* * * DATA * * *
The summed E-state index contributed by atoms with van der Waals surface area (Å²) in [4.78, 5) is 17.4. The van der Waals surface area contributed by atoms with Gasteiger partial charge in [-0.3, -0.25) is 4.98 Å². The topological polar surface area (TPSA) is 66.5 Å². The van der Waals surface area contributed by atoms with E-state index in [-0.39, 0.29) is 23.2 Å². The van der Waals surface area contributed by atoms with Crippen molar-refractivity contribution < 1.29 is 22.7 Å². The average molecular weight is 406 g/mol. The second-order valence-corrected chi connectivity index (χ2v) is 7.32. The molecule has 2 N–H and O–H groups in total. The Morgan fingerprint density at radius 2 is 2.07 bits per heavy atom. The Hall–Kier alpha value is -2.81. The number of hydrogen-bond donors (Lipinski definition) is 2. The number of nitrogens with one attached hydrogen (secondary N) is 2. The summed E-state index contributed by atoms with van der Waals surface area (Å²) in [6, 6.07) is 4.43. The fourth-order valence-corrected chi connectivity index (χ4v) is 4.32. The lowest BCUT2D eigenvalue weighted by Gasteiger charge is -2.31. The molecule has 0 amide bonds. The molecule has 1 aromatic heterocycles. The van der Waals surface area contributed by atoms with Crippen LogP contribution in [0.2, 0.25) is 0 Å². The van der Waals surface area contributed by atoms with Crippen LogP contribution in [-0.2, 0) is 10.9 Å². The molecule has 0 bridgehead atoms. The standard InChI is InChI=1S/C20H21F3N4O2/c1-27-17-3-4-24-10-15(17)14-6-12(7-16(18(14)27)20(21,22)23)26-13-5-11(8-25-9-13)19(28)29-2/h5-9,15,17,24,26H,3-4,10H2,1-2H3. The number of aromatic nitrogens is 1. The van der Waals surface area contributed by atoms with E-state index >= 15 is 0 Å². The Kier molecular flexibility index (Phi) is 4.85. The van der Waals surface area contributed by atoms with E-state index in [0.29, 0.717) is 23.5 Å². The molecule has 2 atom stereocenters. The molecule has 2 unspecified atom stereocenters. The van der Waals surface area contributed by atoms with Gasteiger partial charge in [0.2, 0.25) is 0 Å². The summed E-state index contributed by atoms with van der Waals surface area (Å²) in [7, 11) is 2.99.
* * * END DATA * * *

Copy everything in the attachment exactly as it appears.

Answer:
The summed E-state index contributed by atoms with van der Waals surface area (Å²) in [4.78, 5) is 17.4. The van der Waals surface area contributed by atoms with Gasteiger partial charge in [-0.3, -0.25) is 4.98 Å². The topological polar surface area (TPSA) is 66.5 Å². The van der Waals surface area contributed by atoms with E-state index in [-0.39, 0.29) is 23.2 Å². The van der Waals surface area contributed by atoms with Crippen molar-refractivity contribution < 1.29 is 22.7 Å². The average molecular weight is 406 g/mol. The second-order valence-corrected chi connectivity index (χ2v) is 7.32. The molecule has 2 N–H and O–H groups in total. The Morgan fingerprint density at radius 2 is 2.07 bits per heavy atom. The Hall–Kier alpha value is -2.81. The number of hydrogen-bond donors (Lipinski definition) is 2. The number of nitrogens with one attached hydrogen (secondary N) is 2. The summed E-state index contributed by atoms with van der Waals surface area (Å²) in [6, 6.07) is 4.43. The fourth-order valence-corrected chi connectivity index (χ4v) is 4.32. The lowest BCUT2D eigenvalue weighted by Gasteiger charge is -2.31. The molecule has 0 amide bonds. The molecule has 1 aromatic heterocycles. The van der Waals surface area contributed by atoms with Crippen LogP contribution in [0.2, 0.25) is 0 Å². The van der Waals surface area contributed by atoms with Crippen LogP contribution in [-0.2, 0) is 10.9 Å². The molecule has 0 bridgehead atoms. The standard InChI is InChI=1S/C20H21F3N4O2/c1-27-17-3-4-24-10-15(17)14-6-12(7-16(18(14)27)20(21,22)23)26-13-5-11(8-25-9-13)19(28)29-2/h5-9,15,17,24,26H,3-4,10H2,1-2H3. The number of aromatic nitrogens is 1. The van der Waals surface area contributed by atoms with E-state index >= 15 is 0 Å². The Kier molecular flexibility index (Phi) is 4.85. The van der Waals surface area contributed by atoms with E-state index in [0.29, 0.717) is 23.5 Å². The molecule has 2 atom stereocenters. The molecule has 2 unspecified atom stereocenters. The van der Waals surface area contributed by atoms with Gasteiger partial charge in [0.2, 0.25) is 0 Å². The summed E-state index contributed by atoms with van der Waals surface area (Å²) in [7, 11) is 2.99.